‘Tis the Season for Seasonal Quizzes so, in keeping with the spirit of the season ... Who said What about the Cambridge Christmas Party?

1. It was a dream come true
2. A glorious triumph
3. So well organised, the music sensational, and the dancing lovely to watch
4. Tous les musiciens que j’ai revus après ont été enchantés
5. I amazed myself by doing a mini charleston .. which I have not done for decades
6. Last night was like flying through a time machine! WONDERFUL !!!!
7. What a triumph. Certainly the best party I have been to since I arrived in Paris
8. Fantastic setting and a great bunch of people
9. Dazzled by the ambiance and excitement of the evening
10. So much enjoyed by all, and beyond all our dreams

A. Peter Salinson
B. Elizabeth Schofield
C. Anthony Langdale
D. Sophie Loussouarn
E. Clare Hohler
F. Barbara Albasio
G. Iain Cheyne
H. Nigel Moss
I. Lou Lauprète
J. Patricia Hawkes

Well, certainly, with an attendance approaching 400, including 35 musicians. With the tap dancer, magician, light shows and opera singing automatons. With the wonderful costumes and stunning dancing, it was undoubtedly an exceptional occasion and a terrific Cambridge send-off to the year.

As for the quiz .. I have no intention whatsoever of giving the answers! But thank you, all of you, and a good many more, for your wonderful and enthusiastic letters. Thank you also Tony for your massive back-up, analysis and supervision of the complicated guest lists. Outside CamSoc itself, thank you to the many musicians. Thank you Philippine Chombart de Lauwe and Aygline de Clinchamps for organising the food, and Marie-Mathilde Blanckaert for gathering the highly efficient and glamorous bar team. And thank you Yves Riquet; Paris Boogie Speakeasy was the inspiration for the entire show.

On the basis that a picture is worth a thousand words, here is a video clip of the evening. Watch it soon, because it will expire in a few days time (though we will be uploading a permanent version to You Tube and to our web site):

Early in 2018, I will write outlining the objectives of the Cambridge Society of Paris for the forthcoming year. Meanwhile, I hope you all have a wonderful New Year.

With best wishes,

President, Cambridge Society of Paris

News Bulletin N°3

Dear Member,

A committee meeting, Cambridge Leadership Conference, Global Cambridge, and much to report.
In September we set ourselves the seemingly ambitious challenge of doubling the membership of the Cambridge Society of Paris within a year to eighteen months. This was indeed ambitious but, already, we are 60% of the way to achieving this target, with a massive increase of over 60 members over the past few months.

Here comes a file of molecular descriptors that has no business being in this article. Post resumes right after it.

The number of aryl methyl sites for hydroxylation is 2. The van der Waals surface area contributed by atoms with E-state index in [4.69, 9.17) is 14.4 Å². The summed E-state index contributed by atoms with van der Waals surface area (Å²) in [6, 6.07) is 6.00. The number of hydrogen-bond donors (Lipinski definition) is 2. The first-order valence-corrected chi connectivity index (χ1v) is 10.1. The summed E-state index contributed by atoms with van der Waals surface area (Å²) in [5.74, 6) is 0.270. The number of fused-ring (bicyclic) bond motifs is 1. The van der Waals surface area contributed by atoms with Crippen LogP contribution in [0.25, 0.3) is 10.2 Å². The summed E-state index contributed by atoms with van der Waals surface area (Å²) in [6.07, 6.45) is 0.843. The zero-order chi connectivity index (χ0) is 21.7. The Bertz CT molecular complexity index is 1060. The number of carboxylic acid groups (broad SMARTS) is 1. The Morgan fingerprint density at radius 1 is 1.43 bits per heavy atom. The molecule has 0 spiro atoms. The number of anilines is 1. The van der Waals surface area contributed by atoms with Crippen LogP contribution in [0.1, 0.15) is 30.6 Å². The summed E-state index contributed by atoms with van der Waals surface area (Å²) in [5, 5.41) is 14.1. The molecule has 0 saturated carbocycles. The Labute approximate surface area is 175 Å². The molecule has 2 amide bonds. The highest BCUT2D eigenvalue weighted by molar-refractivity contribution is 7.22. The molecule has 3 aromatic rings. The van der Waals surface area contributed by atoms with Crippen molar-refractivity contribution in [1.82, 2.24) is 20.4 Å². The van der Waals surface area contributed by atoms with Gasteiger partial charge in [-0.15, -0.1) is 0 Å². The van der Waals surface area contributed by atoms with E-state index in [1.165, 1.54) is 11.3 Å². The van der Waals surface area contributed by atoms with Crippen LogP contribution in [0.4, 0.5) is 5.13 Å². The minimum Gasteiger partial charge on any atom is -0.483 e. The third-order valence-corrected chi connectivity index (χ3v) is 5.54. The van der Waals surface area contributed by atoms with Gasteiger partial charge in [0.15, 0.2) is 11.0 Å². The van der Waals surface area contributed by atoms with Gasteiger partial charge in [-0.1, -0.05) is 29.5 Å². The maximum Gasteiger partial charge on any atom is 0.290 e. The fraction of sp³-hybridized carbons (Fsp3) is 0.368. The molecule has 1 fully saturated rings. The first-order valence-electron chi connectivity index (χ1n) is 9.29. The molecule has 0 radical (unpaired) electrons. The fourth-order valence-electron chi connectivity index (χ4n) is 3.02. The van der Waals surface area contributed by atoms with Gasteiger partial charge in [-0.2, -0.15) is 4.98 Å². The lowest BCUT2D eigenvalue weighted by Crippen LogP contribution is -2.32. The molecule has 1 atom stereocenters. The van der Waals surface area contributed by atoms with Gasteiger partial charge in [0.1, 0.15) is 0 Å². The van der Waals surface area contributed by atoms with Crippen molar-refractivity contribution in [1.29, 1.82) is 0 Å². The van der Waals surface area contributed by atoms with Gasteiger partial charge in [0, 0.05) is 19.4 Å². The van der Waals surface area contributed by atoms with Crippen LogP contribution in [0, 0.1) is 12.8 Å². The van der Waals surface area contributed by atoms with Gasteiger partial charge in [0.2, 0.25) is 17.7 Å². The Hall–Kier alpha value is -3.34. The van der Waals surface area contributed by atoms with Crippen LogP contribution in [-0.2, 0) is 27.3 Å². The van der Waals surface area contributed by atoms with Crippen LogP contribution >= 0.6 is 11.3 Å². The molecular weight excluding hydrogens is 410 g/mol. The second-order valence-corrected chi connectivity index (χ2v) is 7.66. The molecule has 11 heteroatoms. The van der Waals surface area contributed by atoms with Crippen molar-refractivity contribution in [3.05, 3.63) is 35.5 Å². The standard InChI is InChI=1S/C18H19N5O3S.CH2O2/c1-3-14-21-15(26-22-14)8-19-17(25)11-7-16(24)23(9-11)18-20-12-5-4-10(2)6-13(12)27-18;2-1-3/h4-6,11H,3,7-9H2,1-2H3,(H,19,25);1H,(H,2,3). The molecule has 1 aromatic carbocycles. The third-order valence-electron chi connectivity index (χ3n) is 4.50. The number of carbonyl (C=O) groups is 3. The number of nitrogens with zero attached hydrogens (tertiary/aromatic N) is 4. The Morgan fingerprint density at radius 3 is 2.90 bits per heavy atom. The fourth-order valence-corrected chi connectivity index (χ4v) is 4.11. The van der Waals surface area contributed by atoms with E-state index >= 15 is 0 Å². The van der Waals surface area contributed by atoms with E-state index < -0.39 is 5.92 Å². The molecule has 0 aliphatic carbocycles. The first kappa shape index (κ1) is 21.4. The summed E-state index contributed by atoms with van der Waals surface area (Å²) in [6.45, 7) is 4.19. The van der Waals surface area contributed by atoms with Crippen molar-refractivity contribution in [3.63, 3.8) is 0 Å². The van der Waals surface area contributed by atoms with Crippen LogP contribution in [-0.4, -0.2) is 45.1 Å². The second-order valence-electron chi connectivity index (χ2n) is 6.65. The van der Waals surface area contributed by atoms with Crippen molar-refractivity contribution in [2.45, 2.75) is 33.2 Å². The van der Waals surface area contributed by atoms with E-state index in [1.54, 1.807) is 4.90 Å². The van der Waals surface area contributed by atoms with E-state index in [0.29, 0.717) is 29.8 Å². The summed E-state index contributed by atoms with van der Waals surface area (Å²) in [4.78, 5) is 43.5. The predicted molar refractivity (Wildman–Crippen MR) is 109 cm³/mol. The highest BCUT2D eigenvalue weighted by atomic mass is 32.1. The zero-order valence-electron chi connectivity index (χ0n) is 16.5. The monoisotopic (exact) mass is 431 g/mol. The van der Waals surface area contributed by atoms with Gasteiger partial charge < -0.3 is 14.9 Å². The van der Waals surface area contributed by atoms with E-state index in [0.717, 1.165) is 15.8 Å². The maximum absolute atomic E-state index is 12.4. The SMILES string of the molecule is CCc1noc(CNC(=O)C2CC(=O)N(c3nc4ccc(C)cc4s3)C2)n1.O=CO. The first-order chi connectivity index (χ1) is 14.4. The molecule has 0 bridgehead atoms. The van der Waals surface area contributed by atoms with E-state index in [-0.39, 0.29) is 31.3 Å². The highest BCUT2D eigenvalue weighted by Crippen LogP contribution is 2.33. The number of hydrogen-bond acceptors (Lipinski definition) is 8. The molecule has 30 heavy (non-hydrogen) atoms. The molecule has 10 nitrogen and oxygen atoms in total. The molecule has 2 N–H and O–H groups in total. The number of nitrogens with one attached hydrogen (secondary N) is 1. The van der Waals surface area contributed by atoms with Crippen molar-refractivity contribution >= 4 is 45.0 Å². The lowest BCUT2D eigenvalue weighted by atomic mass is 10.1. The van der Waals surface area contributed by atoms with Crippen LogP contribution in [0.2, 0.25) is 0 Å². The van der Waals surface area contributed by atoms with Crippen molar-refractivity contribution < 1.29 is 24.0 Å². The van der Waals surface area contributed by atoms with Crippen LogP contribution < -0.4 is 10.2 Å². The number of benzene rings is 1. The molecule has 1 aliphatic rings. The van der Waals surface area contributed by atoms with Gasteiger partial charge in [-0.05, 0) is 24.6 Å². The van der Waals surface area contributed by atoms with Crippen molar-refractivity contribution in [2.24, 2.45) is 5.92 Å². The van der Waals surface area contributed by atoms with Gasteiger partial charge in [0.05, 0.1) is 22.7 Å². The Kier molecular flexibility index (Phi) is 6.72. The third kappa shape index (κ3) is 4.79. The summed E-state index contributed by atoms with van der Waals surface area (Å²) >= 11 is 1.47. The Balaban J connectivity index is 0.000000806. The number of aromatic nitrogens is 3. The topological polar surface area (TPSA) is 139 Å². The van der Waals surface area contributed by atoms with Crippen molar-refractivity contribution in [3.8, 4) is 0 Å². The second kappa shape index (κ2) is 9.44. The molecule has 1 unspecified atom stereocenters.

In part, this has been thanks to the College Representative initiative. A Cambridge Society Representative for each of the thirty-one Colleges, working with their College to contact the College Alumni resident in France, to make them aware of the Cambridge Society of Paris, and encourage them to become members.

We now have Representatives for two thirds of the Colleges and, at present, about one third of these Representatives have issued their letters to Alumni. Led by St John’s, Fitzwilliam and Magdalene, this has resulted in many new members and, as each of the Colleges is launched, the resulting new members will almost certainly take us beyond the 100% mark.

Allied to this, come the New Year, we shall also explore the scope for greater liaison between the various Cambridge Alumni Associations in France to create an Alumni hub, supplemented by the creation of new Alumni Associations in regions of France not so far covered.
We have some exciting events coming up in the New Year, including the Challenge Debate against the Cambridge Union on Saturday 27th January, the Annual Dinner on Friday 9th February, with Professor Robert Tombs as guest speaker, then the Fingask Follies Musical Revue on Tuesday 22nd May.

A complete new departure, that grew out of lunch with Moez Draief: The Cutting-Edge Lectures. Whilst we shall, most certainly, continue our traditional events, The Cutting-Edge Lectures will be a vivid and important counterpoint. A programme of four lectures a year, on topics of crucial importance for the present and the future, the lectures will be short, incisive and authoritative, but delivered in such a way as to be compelling and of interest to anyone with a thirst to understand our modern world. The topics are likely to be scientific, but not invariably so, and each lecture will be recorded on video, and posted to You Tube, for future reference and useful publicity for CamSoc.